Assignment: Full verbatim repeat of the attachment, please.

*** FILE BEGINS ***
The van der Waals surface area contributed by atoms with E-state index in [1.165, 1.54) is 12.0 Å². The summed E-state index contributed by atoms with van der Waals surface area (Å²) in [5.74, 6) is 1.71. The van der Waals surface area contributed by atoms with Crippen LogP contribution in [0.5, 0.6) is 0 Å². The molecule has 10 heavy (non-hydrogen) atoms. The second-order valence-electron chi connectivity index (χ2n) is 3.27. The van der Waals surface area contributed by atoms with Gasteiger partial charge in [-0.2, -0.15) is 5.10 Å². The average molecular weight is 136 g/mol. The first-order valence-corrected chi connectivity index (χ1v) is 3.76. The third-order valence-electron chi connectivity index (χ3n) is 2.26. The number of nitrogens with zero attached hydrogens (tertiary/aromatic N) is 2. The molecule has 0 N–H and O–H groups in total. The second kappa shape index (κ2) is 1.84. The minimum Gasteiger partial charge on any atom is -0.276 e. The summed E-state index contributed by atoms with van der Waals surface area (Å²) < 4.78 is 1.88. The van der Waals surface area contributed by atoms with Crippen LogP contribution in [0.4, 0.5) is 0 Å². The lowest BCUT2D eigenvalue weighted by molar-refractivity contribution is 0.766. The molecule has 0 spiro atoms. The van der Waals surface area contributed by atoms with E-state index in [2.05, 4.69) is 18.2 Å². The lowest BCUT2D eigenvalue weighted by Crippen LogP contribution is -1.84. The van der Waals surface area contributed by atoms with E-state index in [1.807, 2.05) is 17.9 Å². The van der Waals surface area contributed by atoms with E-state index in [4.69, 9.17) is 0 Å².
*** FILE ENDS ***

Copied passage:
The van der Waals surface area contributed by atoms with E-state index in [1.165, 1.54) is 12.0 Å². The summed E-state index contributed by atoms with van der Waals surface area (Å²) in [5.74, 6) is 1.71. The van der Waals surface area contributed by atoms with Crippen LogP contribution in [0.5, 0.6) is 0 Å². The molecule has 10 heavy (non-hydrogen) atoms. The second-order valence-electron chi connectivity index (χ2n) is 3.27. The van der Waals surface area contributed by atoms with Gasteiger partial charge in [-0.2, -0.15) is 5.10 Å². The average molecular weight is 136 g/mol. The first-order valence-corrected chi connectivity index (χ1v) is 3.76. The third-order valence-electron chi connectivity index (χ3n) is 2.26. The number of nitrogens with zero attached hydrogens (tertiary/aromatic N) is 2. The molecule has 0 N–H and O–H groups in total. The second kappa shape index (κ2) is 1.84. The minimum Gasteiger partial charge on any atom is -0.276 e. The summed E-state index contributed by atoms with van der Waals surface area (Å²) < 4.78 is 1.88. The van der Waals surface area contributed by atoms with Crippen LogP contribution in [0.4, 0.5) is 0 Å². The lowest BCUT2D eigenvalue weighted by molar-refractivity contribution is 0.766. The molecule has 0 spiro atoms. The van der Waals surface area contributed by atoms with E-state index in [2.05, 4.69) is 18.2 Å². The lowest BCUT2D eigenvalue weighted by Crippen LogP contribution is -1.84. The van der Waals surface area contributed by atoms with E-state index in [1.807, 2.05) is 17.9 Å². The van der Waals surface area contributed by atoms with E-state index in [4.69, 9.17) is 0 Å².